Debugging State-Space Models and Controllers

Checking Signs

One of the most common causes of bugs with state-space controllers is signs being flipped. For example, models included in WPILib expect positive voltage to result in a positive acceleration, and vice versa. If applying a positive voltage does not make the mechanism accelerate forwards, or if moving “forwards” makes encoder (or other sensor readings) decrease, they should be inverted so that positive voltage input results in a positive encoder reading. For example, if I apply an input of \([12, 12]^T\) (full forwards for the left and right motors) to my differential drivetrain, my wheels should propel my robot “forwards” (along the +X axis locally), and for my encoders to read a positive velocity.


The WPILib DifferentialDrive by default inverts the right motors. This behavior can be changed by calling setRightSideInverted(false)/SetRightSideInverted(false) (Java/C++) on the DifferentialDrive object.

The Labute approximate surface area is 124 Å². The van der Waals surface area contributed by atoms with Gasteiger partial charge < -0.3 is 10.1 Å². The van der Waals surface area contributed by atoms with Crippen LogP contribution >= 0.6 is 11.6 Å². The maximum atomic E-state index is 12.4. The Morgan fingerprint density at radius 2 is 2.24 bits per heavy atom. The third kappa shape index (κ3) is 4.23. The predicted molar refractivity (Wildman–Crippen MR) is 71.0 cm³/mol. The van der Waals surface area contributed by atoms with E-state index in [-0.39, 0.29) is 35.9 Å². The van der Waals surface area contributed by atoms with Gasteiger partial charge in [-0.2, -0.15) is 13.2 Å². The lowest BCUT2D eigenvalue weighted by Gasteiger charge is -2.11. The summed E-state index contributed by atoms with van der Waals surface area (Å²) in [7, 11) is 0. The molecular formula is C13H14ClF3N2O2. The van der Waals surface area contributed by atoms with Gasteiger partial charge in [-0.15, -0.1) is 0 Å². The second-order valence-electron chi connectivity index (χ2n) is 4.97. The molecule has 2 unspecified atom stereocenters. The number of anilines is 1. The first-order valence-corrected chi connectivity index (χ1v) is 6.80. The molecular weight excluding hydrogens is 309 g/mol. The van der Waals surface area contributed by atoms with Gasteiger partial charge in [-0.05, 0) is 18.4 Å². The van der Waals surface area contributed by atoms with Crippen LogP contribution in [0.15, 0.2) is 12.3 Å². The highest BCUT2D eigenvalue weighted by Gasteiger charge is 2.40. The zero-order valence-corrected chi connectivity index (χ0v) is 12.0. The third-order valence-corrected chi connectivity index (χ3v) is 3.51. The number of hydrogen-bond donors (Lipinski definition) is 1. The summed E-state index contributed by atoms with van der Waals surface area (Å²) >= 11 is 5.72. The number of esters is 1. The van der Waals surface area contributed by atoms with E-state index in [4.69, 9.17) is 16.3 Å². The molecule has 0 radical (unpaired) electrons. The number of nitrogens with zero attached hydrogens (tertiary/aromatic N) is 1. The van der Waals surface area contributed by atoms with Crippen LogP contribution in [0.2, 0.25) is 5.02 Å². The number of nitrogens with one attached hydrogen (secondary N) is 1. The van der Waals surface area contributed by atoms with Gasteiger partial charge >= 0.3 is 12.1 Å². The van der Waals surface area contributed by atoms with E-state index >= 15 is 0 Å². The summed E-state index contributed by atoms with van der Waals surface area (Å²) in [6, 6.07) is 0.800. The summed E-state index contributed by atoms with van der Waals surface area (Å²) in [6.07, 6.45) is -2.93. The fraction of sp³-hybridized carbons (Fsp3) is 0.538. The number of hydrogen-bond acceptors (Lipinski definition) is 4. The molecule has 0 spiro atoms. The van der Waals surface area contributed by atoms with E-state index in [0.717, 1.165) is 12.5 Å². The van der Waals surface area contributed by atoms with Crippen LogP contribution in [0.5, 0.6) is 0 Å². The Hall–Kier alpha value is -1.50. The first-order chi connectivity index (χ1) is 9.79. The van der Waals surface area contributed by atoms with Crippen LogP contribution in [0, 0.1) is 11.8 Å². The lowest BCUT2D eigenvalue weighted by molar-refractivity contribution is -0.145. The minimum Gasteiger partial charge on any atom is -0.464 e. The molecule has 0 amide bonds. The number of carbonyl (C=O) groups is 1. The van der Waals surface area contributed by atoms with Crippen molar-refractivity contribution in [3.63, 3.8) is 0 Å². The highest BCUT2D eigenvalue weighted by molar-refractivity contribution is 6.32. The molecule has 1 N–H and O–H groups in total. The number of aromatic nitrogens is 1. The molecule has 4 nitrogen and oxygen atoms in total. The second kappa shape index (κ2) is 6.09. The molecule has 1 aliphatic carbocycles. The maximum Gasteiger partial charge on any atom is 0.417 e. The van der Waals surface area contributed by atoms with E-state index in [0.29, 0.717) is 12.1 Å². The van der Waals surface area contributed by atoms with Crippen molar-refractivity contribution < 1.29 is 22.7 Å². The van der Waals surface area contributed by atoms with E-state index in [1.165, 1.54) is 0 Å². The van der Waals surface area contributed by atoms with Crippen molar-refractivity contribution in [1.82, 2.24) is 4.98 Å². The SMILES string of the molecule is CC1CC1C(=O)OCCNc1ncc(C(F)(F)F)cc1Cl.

The Importance of Graphs

Reliable data of the system’s states, inputs and outputs over time is important when debugging state-space controllers and observers. One common approach is to send this data over NetworkTables and use tools such as Shuffleboard, which allow us to both graph the data in real-time as well as save it to a CSV file for plotting later with tools such as Google Sheets, Excel or Python.


By default, NetworkTables is limited to a 10hz update rate. For testing, this can be bypassed with the following code snippet to submit data at up to 100hz. This code should be run periodically to forcibly publish new data.


This will send extra data (at up to 100hz) over NetworkTables, which can cause lag with both user code and robot dashboards. This will also increase network utilization. It is often a good idea to disable this during competitions.

public void robotPeriodic() {

Compensating for Input Lag

Often times, some sensor input data (i.e. velocity readings) may be delayed due to onboard filtering that smart motor controllers tend to perform. By default, LQR’s K gain assumes no input delay, so introducing significant delay on the order of tens of milliseconds can cause instability. To combat this, the LQR’s K gain can be reduced, trading off performance for stability. A code example for how to compensate for this latency in a mathematically rigorous manner is available here.